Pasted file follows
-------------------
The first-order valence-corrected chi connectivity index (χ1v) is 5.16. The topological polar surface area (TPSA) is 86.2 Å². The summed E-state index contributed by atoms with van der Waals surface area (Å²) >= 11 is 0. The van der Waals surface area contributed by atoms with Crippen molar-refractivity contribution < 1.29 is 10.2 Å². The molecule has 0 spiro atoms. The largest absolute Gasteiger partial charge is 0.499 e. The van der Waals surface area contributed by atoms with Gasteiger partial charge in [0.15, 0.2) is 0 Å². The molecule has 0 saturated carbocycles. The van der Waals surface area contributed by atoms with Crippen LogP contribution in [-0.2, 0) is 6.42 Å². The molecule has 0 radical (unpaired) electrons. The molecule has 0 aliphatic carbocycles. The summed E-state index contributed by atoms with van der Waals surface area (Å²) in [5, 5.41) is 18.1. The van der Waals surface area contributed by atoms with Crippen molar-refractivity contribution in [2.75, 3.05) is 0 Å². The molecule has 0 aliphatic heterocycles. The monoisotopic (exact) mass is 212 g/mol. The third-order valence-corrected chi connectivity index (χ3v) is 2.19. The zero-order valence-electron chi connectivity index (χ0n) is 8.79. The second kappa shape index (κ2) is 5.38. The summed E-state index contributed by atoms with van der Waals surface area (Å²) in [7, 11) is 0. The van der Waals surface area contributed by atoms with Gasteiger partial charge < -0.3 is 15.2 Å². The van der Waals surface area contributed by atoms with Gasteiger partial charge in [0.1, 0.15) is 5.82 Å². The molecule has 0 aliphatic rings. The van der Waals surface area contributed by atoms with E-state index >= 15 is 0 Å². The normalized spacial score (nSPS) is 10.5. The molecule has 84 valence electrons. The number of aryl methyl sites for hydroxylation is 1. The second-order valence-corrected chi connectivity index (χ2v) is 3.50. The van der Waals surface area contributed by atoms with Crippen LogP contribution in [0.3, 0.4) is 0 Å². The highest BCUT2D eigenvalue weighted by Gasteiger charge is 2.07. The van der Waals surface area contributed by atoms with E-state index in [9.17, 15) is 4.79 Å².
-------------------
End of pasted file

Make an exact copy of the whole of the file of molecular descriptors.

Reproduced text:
The first-order valence-corrected chi connectivity index (χ1v) is 5.16. The topological polar surface area (TPSA) is 86.2 Å². The summed E-state index contributed by atoms with van der Waals surface area (Å²) >= 11 is 0. The van der Waals surface area contributed by atoms with Crippen molar-refractivity contribution < 1.29 is 10.2 Å². The molecule has 0 spiro atoms. The largest absolute Gasteiger partial charge is 0.499 e. The van der Waals surface area contributed by atoms with Gasteiger partial charge in [0.15, 0.2) is 0 Å². The molecule has 0 saturated carbocycles. The van der Waals surface area contributed by atoms with Crippen LogP contribution in [-0.2, 0) is 6.42 Å². The molecule has 0 radical (unpaired) electrons. The molecule has 0 aliphatic carbocycles. The summed E-state index contributed by atoms with van der Waals surface area (Å²) in [5, 5.41) is 18.1. The van der Waals surface area contributed by atoms with Crippen molar-refractivity contribution in [2.75, 3.05) is 0 Å². The molecule has 0 aliphatic heterocycles. The monoisotopic (exact) mass is 212 g/mol. The third-order valence-corrected chi connectivity index (χ3v) is 2.19. The zero-order valence-electron chi connectivity index (χ0n) is 8.79. The second kappa shape index (κ2) is 5.38. The summed E-state index contributed by atoms with van der Waals surface area (Å²) in [7, 11) is 0. The van der Waals surface area contributed by atoms with Gasteiger partial charge < -0.3 is 15.2 Å². The van der Waals surface area contributed by atoms with Gasteiger partial charge in [0.1, 0.15) is 5.82 Å². The molecule has 0 aliphatic rings. The van der Waals surface area contributed by atoms with E-state index >= 15 is 0 Å². The normalized spacial score (nSPS) is 10.5. The molecule has 84 valence electrons. The number of aryl methyl sites for hydroxylation is 1. The second-order valence-corrected chi connectivity index (χ2v) is 3.50. The van der Waals surface area contributed by atoms with Crippen LogP contribution in [0.3, 0.4) is 0 Å². The highest BCUT2D eigenvalue weighted by Gasteiger charge is 2.07. The van der Waals surface area contributed by atoms with E-state index in [9.17, 15) is 4.79 Å².